How Airbnb, Dropbox and Reddit Got Their First Customers

Even when you think you have a brilliant idea, it can take some convincing to get others on board.

Just ask some of today’s most successful founders. Airbnb, Dropbox, and Reddit are just a few companies who used some far out-of-the-box strategies to get their very first customers before becoming household names. Learn from their examples. Will they work for you?

Creating a viral moment that targets a specific community

Sure, they aren’t easy to pull off, but viral moments can be crafted with some strategy and dedication. When  Dropbox launched in 2007, the cloud-storage company had a hard time bringing in new users. It ran a Google AdSense campaign, but it barely made a difference. So, co-founder Drew Houston, 39, decided to show, not tell. He made a video to demonstrate exactly how its storage worked, and posted it on the news aggregator Digg. Users on Digg quickly up-voted the video, and by the next day, the site had 70,000 new sign-ups, according to Dropbox, which noted that the Digg community of avid internet-users was an ideal target.

Still, Houston says that it was important for the company to keep innovating for the company to gain new users. One standout strategy: Dropbox ran a campaign that offered users 128 megabites of storage, in return for sharing a referral link on Facebook and Twitter. Within just 30 days, Dropbox users sent ouf 2.8 million invites, which greatly bolstered the site’s user base

Pulling from another company’s user base

Poaching customers from another business may sound like playing dirty–but it’s often a reality of business. When developing their apartment-sharing platform, Airbnb’s founders thought about what alternative a prospective short-term renter might use without their service. The answer: Craigslist. The founders were confident that they could make the rental experience more pleasant for everyone involved, but they knew that, before they started any kind of customer outreach, they needed to find people who were looking for renters. So, co-founders Brian Chesky and Joe Gebbia, both 40, developed a software that allowed them to extract the contact information of property owners on Craigslist and ask them to advertise their property, according to a case study that Thales S. Teixeira and Morgan Brown wrote for Harvard Business SchoolWhat’s more, it launched with a feature that allowed users to simultaneously list their property on both Airbnb and Craigslist.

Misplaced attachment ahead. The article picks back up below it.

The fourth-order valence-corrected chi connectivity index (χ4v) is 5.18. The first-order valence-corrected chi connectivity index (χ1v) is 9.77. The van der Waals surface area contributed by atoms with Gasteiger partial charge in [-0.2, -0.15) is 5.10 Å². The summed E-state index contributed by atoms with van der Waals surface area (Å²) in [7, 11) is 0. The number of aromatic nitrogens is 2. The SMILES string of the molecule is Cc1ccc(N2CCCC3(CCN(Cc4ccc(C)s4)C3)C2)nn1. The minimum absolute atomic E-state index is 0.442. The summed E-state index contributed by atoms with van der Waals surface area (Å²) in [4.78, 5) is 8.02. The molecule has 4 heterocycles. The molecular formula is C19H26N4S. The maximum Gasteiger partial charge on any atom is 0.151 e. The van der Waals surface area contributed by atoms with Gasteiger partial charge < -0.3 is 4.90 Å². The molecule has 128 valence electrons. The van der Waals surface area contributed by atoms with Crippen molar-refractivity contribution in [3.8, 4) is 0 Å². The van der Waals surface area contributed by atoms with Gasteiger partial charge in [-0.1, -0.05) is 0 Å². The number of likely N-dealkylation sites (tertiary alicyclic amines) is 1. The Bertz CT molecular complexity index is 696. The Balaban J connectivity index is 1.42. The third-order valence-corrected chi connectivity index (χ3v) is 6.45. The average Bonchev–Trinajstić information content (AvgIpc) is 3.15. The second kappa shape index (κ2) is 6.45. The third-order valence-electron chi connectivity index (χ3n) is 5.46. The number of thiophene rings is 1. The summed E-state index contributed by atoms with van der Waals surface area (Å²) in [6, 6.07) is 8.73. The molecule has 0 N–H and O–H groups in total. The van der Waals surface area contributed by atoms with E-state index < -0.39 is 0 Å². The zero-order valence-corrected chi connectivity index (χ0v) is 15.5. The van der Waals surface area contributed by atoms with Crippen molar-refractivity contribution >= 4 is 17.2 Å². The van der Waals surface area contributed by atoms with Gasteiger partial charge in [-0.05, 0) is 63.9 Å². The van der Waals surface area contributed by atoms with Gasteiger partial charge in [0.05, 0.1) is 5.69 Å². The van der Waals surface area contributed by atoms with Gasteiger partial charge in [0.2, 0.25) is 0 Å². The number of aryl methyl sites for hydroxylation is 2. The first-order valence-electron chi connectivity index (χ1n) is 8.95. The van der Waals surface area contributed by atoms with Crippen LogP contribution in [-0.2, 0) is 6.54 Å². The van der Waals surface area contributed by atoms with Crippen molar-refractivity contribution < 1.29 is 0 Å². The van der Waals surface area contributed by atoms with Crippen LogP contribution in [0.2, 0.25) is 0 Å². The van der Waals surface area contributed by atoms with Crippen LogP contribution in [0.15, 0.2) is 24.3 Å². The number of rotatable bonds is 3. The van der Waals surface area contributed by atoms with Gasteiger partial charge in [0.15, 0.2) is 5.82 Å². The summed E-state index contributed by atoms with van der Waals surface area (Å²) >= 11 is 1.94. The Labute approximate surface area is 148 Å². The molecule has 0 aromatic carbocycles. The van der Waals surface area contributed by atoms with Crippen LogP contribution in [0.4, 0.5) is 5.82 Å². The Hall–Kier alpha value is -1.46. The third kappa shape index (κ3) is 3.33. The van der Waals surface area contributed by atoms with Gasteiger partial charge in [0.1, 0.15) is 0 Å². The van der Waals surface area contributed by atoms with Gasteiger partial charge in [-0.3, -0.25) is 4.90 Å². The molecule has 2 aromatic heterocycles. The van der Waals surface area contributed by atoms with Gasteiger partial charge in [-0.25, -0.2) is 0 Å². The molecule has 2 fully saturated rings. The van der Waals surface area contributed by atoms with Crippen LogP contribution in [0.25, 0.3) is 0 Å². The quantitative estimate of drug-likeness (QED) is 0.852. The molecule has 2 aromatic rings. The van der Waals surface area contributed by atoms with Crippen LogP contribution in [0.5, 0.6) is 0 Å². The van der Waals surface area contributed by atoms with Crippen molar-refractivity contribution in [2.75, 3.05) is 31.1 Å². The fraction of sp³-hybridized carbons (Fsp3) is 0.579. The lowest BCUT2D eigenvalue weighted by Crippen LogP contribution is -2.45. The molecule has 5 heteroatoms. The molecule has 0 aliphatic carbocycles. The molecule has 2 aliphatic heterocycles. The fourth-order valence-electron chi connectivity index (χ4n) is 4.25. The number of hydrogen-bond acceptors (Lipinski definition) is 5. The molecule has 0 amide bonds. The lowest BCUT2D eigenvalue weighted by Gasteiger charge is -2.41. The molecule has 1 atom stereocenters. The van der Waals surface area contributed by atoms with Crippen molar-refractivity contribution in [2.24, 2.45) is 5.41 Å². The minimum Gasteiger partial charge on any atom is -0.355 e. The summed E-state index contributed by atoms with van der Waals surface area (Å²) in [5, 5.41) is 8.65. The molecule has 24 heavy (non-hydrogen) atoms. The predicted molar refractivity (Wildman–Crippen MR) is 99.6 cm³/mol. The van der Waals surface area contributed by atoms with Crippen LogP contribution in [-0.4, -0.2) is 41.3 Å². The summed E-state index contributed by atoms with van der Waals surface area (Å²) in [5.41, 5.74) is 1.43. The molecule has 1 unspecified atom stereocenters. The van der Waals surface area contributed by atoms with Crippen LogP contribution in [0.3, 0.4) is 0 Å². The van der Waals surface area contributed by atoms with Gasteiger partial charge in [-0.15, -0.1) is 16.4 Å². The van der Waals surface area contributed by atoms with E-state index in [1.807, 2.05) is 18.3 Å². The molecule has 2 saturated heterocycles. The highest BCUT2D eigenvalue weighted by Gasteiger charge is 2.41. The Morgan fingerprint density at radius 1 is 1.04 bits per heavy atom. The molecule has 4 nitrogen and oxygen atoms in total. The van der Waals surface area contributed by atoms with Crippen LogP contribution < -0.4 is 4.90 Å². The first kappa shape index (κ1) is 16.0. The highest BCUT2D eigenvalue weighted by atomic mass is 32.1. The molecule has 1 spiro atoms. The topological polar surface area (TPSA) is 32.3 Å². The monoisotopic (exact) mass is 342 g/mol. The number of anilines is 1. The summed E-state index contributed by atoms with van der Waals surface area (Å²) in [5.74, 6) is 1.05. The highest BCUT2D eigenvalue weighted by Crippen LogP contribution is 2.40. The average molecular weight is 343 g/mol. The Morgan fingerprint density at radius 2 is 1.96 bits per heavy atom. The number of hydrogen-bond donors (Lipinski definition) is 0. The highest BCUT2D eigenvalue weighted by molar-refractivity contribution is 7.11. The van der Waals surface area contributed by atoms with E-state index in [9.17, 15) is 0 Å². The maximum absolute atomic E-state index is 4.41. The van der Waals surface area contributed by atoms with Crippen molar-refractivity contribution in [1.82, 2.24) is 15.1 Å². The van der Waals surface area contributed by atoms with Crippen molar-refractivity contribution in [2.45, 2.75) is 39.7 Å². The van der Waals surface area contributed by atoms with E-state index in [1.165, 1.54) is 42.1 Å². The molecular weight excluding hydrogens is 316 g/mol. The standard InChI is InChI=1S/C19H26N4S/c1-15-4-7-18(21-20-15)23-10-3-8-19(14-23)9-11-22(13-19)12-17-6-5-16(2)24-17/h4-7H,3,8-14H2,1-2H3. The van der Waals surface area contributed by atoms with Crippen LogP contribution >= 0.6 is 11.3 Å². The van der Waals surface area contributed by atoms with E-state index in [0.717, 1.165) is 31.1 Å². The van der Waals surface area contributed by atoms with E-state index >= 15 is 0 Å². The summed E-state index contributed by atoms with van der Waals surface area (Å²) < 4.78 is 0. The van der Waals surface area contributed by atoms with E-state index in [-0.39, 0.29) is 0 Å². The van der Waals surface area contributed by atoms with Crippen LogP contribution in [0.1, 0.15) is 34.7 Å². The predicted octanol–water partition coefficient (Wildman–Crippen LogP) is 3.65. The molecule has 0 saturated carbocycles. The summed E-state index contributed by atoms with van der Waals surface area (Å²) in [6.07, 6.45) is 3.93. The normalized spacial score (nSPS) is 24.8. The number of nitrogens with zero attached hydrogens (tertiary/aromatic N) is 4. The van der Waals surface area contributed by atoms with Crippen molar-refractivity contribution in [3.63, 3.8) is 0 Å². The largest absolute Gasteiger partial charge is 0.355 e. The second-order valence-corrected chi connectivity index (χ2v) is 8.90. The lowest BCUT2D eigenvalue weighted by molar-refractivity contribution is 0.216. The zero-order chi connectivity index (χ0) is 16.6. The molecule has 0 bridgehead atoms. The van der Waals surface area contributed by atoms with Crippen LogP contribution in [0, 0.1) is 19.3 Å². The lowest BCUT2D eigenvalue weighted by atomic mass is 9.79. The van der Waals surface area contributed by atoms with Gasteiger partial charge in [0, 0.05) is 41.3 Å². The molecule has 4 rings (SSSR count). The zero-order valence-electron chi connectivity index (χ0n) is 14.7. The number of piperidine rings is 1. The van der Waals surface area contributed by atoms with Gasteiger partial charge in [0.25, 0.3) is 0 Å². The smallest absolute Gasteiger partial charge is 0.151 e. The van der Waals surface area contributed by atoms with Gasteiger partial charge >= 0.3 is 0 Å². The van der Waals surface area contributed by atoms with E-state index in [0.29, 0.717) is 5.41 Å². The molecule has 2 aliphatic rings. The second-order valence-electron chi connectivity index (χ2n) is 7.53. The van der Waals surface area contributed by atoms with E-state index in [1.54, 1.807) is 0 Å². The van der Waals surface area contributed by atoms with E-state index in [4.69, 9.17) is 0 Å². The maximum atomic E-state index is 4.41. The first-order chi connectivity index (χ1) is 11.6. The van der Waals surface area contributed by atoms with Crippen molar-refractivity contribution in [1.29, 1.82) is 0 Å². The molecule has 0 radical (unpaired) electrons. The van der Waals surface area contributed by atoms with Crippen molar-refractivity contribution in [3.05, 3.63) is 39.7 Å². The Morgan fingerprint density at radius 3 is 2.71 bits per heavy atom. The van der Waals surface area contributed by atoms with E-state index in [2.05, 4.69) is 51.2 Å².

While property owners leaped at the chance to advertise their properties on both Craigslist and Airbnb, the latter company wanted to bring in even more value to sway them. For early listings, Airbnb hired professional photographers to help photograph the rental spaces, easing the burden for property owners and making the listings far more appealing to potential renters. While this tactic wasn’t financially sustainable in the long run, launching the site with well-photographed listings established a precedent that other property owners would follow as the site grew, Teixeira and Brown report.

Creating the illusion of an already-existing audience

When it comes to growing a social media platform, users are critical–it’s far easier to convince people to join a site that already seems popular than it is to get them to sign on to something completely new. That’s why Reddit’s co-founders found a way to make it seem like their website already had an active user base, even when it had only just launched.

Co-founders Steve Huffman and Alexis Ohanian filled Reddit with submissions under fake usernames, which made the site seem more popular than it really was. “Users like to feel a part of something,” Huffman, now 38, says in a video for the online learning platform Udemy. “If they showed up to the website and the front page was blank, it just looks like a ghost town.”

They also launched the Reddit in a more simple form than exists today. There was no categorization for the links, and no comments on the site. Starting simply helped the founders get their platform out in the world without having to spend a ton of time explaining the nuances of different threads. After a few months, real Redditors had arrived and the site took off, allowing the founders to stop backfilling submissions. 

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